If you keep your mind on Jesus or the Buddha, it may be that you will stay afloat above your problems. Or it may be that you will sink and not even notice. It will seem to you that you have not sunk because as a another psalmist says, "If I make my bed in Sheol, thou art there."

The point would then seem to be to do what Brother Lawrence said to do: to "practice the presence of God." What the Buddhists call "right mindfulness." This, however, devotional meditation, has never worked too well for me, unless I am reading H.P. Lovecraft or listening to Pink Floyd.

And yet there is another application of the story, one that may be less obvious, but which is easily just as important. And this one is relevant even if, like me, you're not exactly the praying kind.

What exactly was Peter's big mistake? It was this: the fact he should not have neglected was not the law of gravity, but rather the simple fact that in that very moment he was in fact defying gravity. He should have continued boldly with that, not its reverse, in mind. He thought he was a victim of Warner Brothers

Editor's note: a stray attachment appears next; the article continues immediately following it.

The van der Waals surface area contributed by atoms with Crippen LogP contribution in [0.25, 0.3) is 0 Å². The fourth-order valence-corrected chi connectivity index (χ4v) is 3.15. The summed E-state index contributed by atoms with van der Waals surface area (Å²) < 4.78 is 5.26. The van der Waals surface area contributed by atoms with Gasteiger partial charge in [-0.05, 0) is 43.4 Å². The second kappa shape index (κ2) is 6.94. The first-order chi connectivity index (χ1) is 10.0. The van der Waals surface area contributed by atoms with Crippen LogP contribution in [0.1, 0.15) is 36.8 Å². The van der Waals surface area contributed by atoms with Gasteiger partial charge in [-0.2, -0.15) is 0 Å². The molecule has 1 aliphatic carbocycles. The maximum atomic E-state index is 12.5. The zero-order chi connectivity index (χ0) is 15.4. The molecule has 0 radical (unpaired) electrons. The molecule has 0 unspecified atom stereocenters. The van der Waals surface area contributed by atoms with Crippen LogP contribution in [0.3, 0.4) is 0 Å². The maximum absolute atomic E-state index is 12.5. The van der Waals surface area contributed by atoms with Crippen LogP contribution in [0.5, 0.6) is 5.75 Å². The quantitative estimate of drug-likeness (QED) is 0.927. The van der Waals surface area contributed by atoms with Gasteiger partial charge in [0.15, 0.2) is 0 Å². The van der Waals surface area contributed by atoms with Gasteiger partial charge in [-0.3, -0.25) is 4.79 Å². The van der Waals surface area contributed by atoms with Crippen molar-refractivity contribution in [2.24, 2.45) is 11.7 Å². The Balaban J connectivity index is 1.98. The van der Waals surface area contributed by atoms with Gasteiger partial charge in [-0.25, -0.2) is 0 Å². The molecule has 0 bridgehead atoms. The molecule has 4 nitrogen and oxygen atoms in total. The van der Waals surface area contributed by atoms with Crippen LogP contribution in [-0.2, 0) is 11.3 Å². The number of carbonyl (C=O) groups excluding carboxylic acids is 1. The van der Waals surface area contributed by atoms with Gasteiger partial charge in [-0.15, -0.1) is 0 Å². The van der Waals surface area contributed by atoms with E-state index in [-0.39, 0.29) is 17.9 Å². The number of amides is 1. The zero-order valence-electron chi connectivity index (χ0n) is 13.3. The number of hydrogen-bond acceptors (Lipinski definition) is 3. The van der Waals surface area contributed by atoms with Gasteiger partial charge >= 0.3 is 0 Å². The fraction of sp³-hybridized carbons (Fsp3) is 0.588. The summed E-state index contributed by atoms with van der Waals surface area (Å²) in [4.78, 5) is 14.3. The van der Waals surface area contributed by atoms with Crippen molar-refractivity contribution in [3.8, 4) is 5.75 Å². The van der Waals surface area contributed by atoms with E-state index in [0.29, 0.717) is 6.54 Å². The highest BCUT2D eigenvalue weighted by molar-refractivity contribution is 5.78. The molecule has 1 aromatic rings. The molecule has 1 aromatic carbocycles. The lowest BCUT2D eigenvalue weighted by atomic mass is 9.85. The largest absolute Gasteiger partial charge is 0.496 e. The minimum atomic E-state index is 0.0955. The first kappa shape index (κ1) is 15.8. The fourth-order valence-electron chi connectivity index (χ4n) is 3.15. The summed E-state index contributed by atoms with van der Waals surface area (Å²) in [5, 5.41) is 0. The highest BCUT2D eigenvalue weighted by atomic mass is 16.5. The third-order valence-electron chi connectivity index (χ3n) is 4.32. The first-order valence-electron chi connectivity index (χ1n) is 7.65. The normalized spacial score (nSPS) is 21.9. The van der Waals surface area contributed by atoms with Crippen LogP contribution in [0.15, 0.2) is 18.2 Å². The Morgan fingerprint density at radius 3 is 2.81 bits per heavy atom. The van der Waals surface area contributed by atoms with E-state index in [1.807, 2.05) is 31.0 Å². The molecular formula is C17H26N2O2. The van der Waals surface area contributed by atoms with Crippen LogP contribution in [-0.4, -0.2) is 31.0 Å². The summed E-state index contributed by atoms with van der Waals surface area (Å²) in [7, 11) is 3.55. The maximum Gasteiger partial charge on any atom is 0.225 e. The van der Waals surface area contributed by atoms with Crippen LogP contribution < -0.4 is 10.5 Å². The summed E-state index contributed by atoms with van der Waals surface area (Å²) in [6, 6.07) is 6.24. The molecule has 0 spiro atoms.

inertia: he can walk on the water as long as he doesn't notice that it ­is­ water! And then the jig is up. It's as if he suddenly realizes he has been disobeying a traffic law and then hastens to correct his mistake. "I can't be doing this!"

But he should have said: "Hey! This is great! I don't know how I'm doing it, but I'm doing it! And as long as I am, then let's make the most of it." That's a different sort of reaction than Wiley Coyote has. That's the way people on The Twilight Zone react. A stop watch that freezes time? A camera that snaps pictures of the future? A garbage bag that spews out Christmas presents? Twilight Zone characters are quick to see opportunities in unusual circumstances. And they are happy enough to adopt a "no questions asked" policy.